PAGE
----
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Johanne Torres[July 26, 2004]

VoIP Tax 2: Adventures of the Pay-for-all Fees

BY: JOHANNE TORRES


And yet, the VoIP tax saga continues� Let�s recap! So, Internet phones came about and took IM to the next level, there was a microphone and speakers that made us magically, have real conversations! Then, our computers were calling regular phones and we started, kind of, talking for free. Then came VoIP providers, created calling plans, cool VoIP phones, life was neat, everyone was happy. Oh yeah, well, while all of this was happening, there was Uncle Sam, watching our every move, there, quietly.  He then sent his little allies, Senator-R and Senator-D, to inform everyone in the cyber galaxy that it was about time to shell out some moola, and pay up some taxes.  Did I skip anything?

While we netizens try to merge (or even replace) traditional communication services with great new technology, the government seems to seek every possible way of �regulating,� or as we more properly call it, �cashing-in� these increasingly popular communication platforms. Throughout history, taxes have been supporting the development of �new� technologies. If you still have a land line telephone connection, you are probably paying tax to support the rural areas where this service is not yet available. This starts off the never-ending chain reaction caused when traditional communication services start surfing the new technological wave. Is seems that the same type of tax will eventually be applied to calls made using Voice over IP (VoIP) (define - news - alert) technology, in order to support legacy telephone wiring, partially used when placing these phone calls. But, will the ball stop there?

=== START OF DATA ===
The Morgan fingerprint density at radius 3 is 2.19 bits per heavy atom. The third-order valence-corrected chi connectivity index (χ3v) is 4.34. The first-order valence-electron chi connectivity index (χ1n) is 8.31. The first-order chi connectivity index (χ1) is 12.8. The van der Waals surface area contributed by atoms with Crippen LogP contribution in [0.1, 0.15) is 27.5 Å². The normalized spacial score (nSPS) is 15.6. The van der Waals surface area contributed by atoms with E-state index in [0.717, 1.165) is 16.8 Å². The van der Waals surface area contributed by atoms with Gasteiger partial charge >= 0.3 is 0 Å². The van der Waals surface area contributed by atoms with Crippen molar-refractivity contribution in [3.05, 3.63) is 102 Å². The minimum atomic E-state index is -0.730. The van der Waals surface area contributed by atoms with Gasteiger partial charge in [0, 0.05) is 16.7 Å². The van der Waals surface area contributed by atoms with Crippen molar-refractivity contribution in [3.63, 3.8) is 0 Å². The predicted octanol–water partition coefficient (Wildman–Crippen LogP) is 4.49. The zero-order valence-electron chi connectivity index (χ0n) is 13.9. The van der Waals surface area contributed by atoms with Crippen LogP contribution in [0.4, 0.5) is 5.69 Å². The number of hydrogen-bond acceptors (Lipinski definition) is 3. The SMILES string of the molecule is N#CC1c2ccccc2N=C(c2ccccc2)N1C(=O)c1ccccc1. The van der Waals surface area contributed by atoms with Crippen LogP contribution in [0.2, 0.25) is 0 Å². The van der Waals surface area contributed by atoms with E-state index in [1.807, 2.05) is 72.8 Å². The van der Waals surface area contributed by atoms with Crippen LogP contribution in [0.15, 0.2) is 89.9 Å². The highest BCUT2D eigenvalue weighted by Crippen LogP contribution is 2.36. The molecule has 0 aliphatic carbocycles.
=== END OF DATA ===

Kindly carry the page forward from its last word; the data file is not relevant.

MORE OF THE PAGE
We have to remember that VoIP takes place in a peer-to-peer-like environment, just as other communication platforms are. These platforms, that we use for free, like instant messaging, chat, and inevitably email. Is the government planning to grab and classify those as taxable services as well?

Taxing of VoIP services has been a very hot topic during these last few weeks. Initiatives of regulating these services have been on a few state government officials� top-tackling issue list during this election jumble. There have been notable baby-step attempts towards VoIP taxed regulation.

The frenzy began when companies were relieved to know that a bill was set off by a New Hampshire senator that would keep state legislature from imposing local taxes to VoIP providers. It was not too long after this decision raised eyebrows in the Senate; everyone found reasons galore to blot the bill. Come the re-writing and amends, North Dakota senator Byron Dorgan defined two ways that tax could be collected on a state level. Charges would support the notorious Universal Fund (which takes care of expanding affordable legacy phone services to rural America and even providing schoolchildren in these areas with Internet services) and would also contribute to the usage of the legacy wires. Added to that, the multifunctional fees would also serve the Enhanced 911, or �E911,� (define - news - alert)  efforts, and whatever the police and investigative forces spend on the wiretapping of phone calls fiasco. Makes us consumers wonder what astronomical fee will end up hitting our cyber pockets�and VoIP service providers, for that matter, wonder how much time do they have to pack their bags and work from a remote corner in the world.

Johanne Torres is the Assistant Editor for TMCnet.com and Internet Telephony magazine. Previously, she was the Assistant Editor for EContent magazine in Connecticut. She can be reached by e-mail at jtorres@tmcnet.com.

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